We went home, elated, ready to naturally breastfeed like it ain’t no thang. To DOMINATE (as James would say) the world of breastfeeding.

But upon getting home, I found it unbelievably challenging to replicate the conditions we’d established while at Rosalee’s office. We would try and try, and I would feel both myself and Courtland becoming exceedingly stressed and frustrated the more we tried and failed to get a good latch. Tears became a regular part of the routine. Tears of frustration. Tears of pain. Tears of hunger. Tears of failure.

Worst of all, Sunny would look on pitifully and say, “Mommy sad. Mommy crying.”

Talk about twisting the knife.

As I sobbed and sobbed about my body’s failure to feed my child, about my failure as a mother, about how I just couldn’t do it, James picked up the phone and called Rosalee. She immediately had us come back in the next day, and soothed my hysterics by reminding me that Courtland was clearly getting enough milk from me given that she was already back to her birth weight and that I shouldn’t be ashamed to use the nipple shields. What was most important was feeding my baby, and it was okay to use the shields as a tool as we worked on learning how to latch properly and comfortably.

After another successful session with Rosalee, I had renewed confidence, but again, upon returning home, have had my up and down moments with replicating what comes so easily when I’m removed from the distractions of home and have a skilled educator and counselor by my side. There are still tears. Tears when I both fail and succeed. Courtland is a very particular little nursling, and the conditions must be just perfect in order for us both to breastfeed comfortably. I know that this will get better with time, practice, and growth, but it is an overwhelming amount of work and effort. I am so jealous of those mothers who can just put baby to breast and be done with it. I have to prop pillows, and sit just so, and hold my breast just so, while positioning my nipple just so, while holding the baby just so, and it is unbelievably exhausting. Unbelievably overwhelming. All during a time when life is already extremely exhausting and overwhelming. Why must it be exacerbated?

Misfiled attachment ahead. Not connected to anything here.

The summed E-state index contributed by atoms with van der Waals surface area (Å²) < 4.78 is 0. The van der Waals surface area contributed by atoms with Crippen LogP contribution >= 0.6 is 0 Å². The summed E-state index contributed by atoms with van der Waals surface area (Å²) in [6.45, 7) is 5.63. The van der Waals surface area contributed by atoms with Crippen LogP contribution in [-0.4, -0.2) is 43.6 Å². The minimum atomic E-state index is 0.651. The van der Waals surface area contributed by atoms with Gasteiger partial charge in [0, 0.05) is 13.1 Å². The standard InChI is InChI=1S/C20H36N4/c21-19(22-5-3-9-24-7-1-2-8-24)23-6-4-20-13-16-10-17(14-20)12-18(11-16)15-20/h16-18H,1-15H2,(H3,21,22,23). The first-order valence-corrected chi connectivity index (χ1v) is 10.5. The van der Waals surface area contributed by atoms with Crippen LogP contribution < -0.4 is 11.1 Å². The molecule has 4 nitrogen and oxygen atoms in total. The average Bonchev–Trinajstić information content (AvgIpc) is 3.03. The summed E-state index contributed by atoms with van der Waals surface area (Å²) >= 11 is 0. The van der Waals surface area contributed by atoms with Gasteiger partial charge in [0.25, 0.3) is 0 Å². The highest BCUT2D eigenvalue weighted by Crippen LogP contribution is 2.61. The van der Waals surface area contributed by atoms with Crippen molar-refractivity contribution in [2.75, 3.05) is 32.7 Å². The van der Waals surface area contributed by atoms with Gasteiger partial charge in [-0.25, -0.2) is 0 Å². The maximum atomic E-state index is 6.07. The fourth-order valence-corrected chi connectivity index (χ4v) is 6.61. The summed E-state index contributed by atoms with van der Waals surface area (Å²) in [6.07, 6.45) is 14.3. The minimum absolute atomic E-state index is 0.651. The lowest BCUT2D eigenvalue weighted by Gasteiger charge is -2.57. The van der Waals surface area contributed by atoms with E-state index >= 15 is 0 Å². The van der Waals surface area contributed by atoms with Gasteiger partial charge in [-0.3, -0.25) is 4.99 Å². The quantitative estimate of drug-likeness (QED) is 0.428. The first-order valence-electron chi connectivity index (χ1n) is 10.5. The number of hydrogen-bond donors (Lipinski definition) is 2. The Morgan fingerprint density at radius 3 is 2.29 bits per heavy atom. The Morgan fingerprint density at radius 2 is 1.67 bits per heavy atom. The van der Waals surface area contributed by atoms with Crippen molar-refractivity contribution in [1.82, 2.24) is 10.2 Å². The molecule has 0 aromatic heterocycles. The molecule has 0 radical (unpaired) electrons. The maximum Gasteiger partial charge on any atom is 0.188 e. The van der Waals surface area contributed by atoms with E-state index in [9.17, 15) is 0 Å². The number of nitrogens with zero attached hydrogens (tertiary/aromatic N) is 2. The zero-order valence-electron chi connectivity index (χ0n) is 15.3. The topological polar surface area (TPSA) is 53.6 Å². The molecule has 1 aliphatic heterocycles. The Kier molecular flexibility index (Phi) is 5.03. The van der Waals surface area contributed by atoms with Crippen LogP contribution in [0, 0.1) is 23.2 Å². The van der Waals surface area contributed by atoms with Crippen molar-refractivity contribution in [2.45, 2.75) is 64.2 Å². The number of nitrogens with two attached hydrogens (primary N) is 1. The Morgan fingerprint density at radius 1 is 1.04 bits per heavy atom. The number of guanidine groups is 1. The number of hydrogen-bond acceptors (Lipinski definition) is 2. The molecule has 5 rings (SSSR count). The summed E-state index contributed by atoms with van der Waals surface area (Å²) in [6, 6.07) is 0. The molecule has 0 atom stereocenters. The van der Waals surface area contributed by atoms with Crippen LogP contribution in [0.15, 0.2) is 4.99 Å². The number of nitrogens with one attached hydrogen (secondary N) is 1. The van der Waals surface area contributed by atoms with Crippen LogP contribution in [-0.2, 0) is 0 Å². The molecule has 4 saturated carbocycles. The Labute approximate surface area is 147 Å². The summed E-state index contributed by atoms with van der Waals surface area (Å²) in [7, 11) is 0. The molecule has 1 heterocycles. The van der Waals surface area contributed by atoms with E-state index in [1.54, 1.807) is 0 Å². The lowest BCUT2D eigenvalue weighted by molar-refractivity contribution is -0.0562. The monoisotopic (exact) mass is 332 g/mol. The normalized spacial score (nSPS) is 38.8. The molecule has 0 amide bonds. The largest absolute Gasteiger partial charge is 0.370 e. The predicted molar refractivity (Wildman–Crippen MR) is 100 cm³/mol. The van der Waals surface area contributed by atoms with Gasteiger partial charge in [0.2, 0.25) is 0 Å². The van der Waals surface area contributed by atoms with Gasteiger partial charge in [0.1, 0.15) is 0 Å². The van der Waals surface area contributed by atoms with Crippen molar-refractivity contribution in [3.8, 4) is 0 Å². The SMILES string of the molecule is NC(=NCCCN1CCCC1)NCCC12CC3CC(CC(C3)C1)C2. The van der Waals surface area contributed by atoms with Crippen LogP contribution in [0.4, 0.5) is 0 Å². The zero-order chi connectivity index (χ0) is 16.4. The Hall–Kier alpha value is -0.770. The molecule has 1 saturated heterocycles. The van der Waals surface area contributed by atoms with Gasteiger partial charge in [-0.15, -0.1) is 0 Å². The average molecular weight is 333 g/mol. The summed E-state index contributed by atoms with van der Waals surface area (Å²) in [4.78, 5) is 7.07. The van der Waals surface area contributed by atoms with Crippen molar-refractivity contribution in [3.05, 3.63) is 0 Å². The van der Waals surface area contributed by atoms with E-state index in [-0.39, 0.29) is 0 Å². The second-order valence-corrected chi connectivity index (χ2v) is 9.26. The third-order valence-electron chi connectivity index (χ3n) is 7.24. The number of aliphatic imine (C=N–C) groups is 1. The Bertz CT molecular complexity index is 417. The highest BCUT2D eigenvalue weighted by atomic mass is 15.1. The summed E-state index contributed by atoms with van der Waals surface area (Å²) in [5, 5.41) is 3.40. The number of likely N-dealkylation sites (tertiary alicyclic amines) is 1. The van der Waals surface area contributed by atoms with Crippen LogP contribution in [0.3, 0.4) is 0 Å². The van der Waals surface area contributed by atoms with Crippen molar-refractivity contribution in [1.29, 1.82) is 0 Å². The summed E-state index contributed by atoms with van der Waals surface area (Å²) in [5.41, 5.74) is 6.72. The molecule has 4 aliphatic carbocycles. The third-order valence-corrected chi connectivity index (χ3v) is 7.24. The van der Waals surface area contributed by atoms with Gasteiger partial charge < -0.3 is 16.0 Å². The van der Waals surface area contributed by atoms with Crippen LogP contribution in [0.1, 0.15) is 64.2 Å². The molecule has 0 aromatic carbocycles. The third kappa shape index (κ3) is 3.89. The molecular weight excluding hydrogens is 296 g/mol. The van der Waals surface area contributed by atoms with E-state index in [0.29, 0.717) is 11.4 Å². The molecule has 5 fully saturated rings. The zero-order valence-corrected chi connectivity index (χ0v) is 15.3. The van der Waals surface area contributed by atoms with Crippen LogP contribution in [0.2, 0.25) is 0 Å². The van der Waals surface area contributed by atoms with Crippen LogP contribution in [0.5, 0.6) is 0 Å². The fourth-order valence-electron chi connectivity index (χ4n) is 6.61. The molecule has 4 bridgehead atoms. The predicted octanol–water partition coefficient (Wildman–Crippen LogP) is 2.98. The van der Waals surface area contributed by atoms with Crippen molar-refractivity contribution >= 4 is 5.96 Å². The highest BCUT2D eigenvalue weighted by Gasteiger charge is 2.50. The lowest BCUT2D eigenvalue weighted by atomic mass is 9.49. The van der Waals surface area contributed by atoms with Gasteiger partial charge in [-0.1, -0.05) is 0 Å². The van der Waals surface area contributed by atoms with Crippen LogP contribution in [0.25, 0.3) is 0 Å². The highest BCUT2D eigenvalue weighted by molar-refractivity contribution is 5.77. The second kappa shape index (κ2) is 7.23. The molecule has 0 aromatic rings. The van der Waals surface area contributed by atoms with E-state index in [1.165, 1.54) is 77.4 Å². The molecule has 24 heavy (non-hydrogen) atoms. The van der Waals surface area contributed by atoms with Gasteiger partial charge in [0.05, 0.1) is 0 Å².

And so weep I do.

But I will not give up. This is too important. And I am grateful everyday to have a partner that is an unbelievable champion and support of all things me. I would not make it through the day to day, let alone the hour by hour, without him by my side. He values breastfeeding as much as I do, and like Rosalee, reminds me to use the shield when I need relief. When I need a moment to breath and pull myself together. Rosalee will make a home visit soon to see if she can’t help us establish a comfortable routine and process at home, like we do in her office. And I know exactly where my next tax-deductible donation will be going.

Now I’m off to weep into that perfect little baby’s warm, fuzzy, delicious-smelling head, because I don’t know if there is anything more amazing in the entire Universe than having newborn life curled up happily on your chest.

Not all the tears are sad. There’s lots of happy that comes with the territory, too.